The Postman Rings Twice, But E-mails Forever
Date Added: April 15, 2008
When computer viruses first infiltrated e-mail servers, virus creators had to employ a type of social engineering to encourage their potential victims to unleash their malicious payload. They crafted attachments with interesting file names and christened the e-mails carrying them with irresitible subject lines, knowing that the average person's curiosity was all it often took to kill the CPU. That was a long time ago. Viruses and their distribution methods have become far more sophisticated, making them harder to tell from the average mail. Today, the notion that you can protect yourself from a virus infestation simply by knowing which e-mails to avoid is just plain ludicrous, but that doesn't stop hoaxes like this one from continuing to circulate and evolve.
Get this E-mail message sent around to your contacts ASAP.
PLEASE FORWARD THIS WARNING AMONG FRIENDS, FAMILY AND CONTACTS!
You should be alert during the next few days. Do not open any message with an attachment entitled 'POSTCARD,' regardless of who sent it to you. It is a virus which opens A POSTCARD IMAGE, which 'burns' the whole hard disc C of your computer. This virus will be received from someone who has your e-mail address in his/her contact list. This is the reason why you need to send this e-mail to all your contacts. It is better to receive this message 25 times than to receive the virus and open it.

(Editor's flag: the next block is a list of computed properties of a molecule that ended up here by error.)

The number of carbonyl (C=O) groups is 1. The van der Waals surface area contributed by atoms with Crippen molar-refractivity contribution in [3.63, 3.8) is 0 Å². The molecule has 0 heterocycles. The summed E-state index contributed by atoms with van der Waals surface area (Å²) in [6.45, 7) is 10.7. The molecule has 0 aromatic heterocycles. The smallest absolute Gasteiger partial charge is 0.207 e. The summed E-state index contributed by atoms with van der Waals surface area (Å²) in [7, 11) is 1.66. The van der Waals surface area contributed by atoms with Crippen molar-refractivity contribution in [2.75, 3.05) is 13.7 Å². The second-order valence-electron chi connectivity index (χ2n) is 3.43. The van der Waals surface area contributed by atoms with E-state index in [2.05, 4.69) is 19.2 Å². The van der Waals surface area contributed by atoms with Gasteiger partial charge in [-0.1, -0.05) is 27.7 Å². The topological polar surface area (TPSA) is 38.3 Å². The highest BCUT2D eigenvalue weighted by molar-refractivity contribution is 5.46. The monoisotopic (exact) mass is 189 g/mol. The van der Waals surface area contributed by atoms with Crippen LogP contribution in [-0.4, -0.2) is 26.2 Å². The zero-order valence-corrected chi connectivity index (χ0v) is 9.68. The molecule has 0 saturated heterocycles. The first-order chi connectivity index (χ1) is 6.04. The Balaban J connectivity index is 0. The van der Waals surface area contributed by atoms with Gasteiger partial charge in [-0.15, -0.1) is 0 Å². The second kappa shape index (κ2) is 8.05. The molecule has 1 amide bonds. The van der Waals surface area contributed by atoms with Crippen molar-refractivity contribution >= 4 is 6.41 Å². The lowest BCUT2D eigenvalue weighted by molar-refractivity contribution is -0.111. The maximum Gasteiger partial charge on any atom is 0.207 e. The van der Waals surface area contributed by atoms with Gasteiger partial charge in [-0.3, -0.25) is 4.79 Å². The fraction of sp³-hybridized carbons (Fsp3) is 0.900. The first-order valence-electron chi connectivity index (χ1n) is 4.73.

If you receive a mail called' POSTCARD,' even though sent to you by a friend, do not open it.! Shut down your computer immediately.
This is the worst virus announced by CNN. It has been classified by Microsoft as the most destructive virus ever. This virus was discovered by McAfee yesterday, and there is no repair yet for this kind of virus. This virus simply destroys the Zero Sector of the Hard Disc, where the vital information is kept.
COPY THIS E-MAIL, AND SEND IT TO YOUR FRIENDS. REMEMBER: IF YOU SEND IT TO THEM, YOU WILL BENEFIT ALL OF US.
Some of my more ardent readers may correctly think that this one looks familiar. It should. Save for a couple of minor edits, it is nearly identical to the olympic torch virus warning circulating since early 2006. That one has spawned several "children," - including the December 2006 Merry Christmas warning - but was itself an offspring of the much older A Card For You and WTC Survivor hoaxes.
Virus warnings play on common societal fears that something we do, such as unknowingly opening an infected file, will cause us a great deal of heartache and embarrassment, since our infection will undoubtedly spread to others and, thus, they will know we were foolish enough to fall for the hook. Yet, in the 'real world,' relying on e-mailed virus warnings to ensure the safety of your computer and the data it contains is foolhardy at best and suicidal - technologically speaking - at worst.
True protection from unwanted intrusions on your data and hardware comes from active, up-to-date, real-time antivirus software. These programs are inexpensive, effective and easy to install. If you currently are browsing the internet without protection, you are asking for trouble - trouble that all the forwarded e-mail warnings in the world won't prevent.
For more that you can do to make sure your computer is as safe as it can be, please read Protecting Your PC in the Chain-Breaker's Library. Then, never forward another virus warning. Break this chain.